It would be a less interventionist presidency than what is about to become. This is not to say that I think the way Obama has handled the war in Afghanistan has been successful. Nor do I believe the attack on Libya was a sensible idea. Nor do I think the way he dealt with Russia and Ukraine in the last four years has been anything but counterproductive.
But I do believe the world would be an even messier place if he had not been president. Syria would have been invaded with ground troops. Iraq would have been replicated.
I think confrontation with China over the ownership of the contested islands in the South China and East China seas would have been more serious than it has been.
There would have been no bringing back Cuba in from the cold. (Cuba was the home of the missile crisis of 1962 when the world came terrifyingly near to a nuclear war.)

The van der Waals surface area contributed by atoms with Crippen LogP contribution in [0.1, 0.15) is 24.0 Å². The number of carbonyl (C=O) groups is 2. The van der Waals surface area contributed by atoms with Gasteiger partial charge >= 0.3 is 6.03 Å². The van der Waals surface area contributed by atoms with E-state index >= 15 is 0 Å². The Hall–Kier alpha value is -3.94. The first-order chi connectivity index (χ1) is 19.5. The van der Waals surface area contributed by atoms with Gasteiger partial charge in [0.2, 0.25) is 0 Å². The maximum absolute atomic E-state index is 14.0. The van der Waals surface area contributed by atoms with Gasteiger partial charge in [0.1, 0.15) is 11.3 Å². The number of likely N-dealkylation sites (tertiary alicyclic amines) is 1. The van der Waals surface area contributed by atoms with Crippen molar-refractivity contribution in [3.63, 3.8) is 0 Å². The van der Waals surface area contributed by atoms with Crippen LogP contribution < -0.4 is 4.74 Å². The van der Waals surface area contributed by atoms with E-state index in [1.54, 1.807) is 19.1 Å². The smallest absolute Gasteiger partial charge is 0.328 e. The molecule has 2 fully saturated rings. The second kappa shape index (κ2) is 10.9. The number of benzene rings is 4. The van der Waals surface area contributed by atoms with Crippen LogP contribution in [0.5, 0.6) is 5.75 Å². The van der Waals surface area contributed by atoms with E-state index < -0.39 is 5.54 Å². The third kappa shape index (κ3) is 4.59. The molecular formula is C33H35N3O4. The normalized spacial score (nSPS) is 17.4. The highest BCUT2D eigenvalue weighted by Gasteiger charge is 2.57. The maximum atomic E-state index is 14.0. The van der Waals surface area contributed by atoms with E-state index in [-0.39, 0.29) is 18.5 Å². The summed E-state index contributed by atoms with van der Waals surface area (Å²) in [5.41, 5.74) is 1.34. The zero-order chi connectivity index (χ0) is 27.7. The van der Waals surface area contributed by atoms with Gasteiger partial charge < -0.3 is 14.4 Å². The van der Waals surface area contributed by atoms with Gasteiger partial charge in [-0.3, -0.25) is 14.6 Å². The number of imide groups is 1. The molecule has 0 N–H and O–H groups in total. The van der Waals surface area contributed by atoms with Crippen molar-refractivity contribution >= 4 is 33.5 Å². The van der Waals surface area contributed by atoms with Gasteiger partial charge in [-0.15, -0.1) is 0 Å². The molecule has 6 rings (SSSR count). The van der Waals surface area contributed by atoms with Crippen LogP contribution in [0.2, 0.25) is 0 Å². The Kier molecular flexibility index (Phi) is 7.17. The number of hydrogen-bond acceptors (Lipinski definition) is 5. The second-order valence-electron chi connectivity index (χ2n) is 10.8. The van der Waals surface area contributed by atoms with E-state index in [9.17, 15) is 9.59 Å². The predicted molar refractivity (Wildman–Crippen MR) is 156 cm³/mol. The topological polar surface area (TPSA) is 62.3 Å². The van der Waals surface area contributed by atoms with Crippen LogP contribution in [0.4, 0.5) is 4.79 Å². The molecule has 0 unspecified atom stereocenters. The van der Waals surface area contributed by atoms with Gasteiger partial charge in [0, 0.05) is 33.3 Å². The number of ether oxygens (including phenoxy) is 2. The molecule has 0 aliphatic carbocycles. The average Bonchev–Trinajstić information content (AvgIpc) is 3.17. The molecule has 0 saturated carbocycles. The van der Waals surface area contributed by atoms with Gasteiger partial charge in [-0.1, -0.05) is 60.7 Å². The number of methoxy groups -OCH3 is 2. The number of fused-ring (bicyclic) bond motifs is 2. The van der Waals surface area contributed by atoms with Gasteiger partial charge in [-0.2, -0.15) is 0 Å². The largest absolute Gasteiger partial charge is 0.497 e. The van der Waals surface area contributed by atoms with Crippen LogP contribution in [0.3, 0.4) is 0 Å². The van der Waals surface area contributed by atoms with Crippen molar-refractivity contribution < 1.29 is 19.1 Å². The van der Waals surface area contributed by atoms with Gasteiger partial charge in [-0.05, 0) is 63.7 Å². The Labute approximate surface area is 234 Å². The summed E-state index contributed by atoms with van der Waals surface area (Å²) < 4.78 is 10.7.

Most important, there would have been no nuclear deal with Iran. Iran’s research which could have led to the making of a nuclear bomb (not that I think it had any intention of going that far) would have continued.
At some point Israel would have bombed Iran’s reactors Read the rest of this entry »
Freiburg, 1 October 2016
1. The global sky is full of dark clouds. There is reason, there must be reason, for concern. Humanity has to take time out to reflect. To-day is a good occasion to do so, especially since we have among us Haifa al Mansour and Solmaz Panahi who, together with her mother, has joined us on behalf of Jafar Panahi, her father.
The Kant Foundation is honouring two artists from the Middle East, one from Saudi Arabia, the other from Iran. They have taken Immanuel Kant’s demand of yesteryear seriously and have shown the courage to use their minds with all the consequences that this has entailed. They have been swimming against the currents, they have built bridges and they have climbed mountains that try to separate people.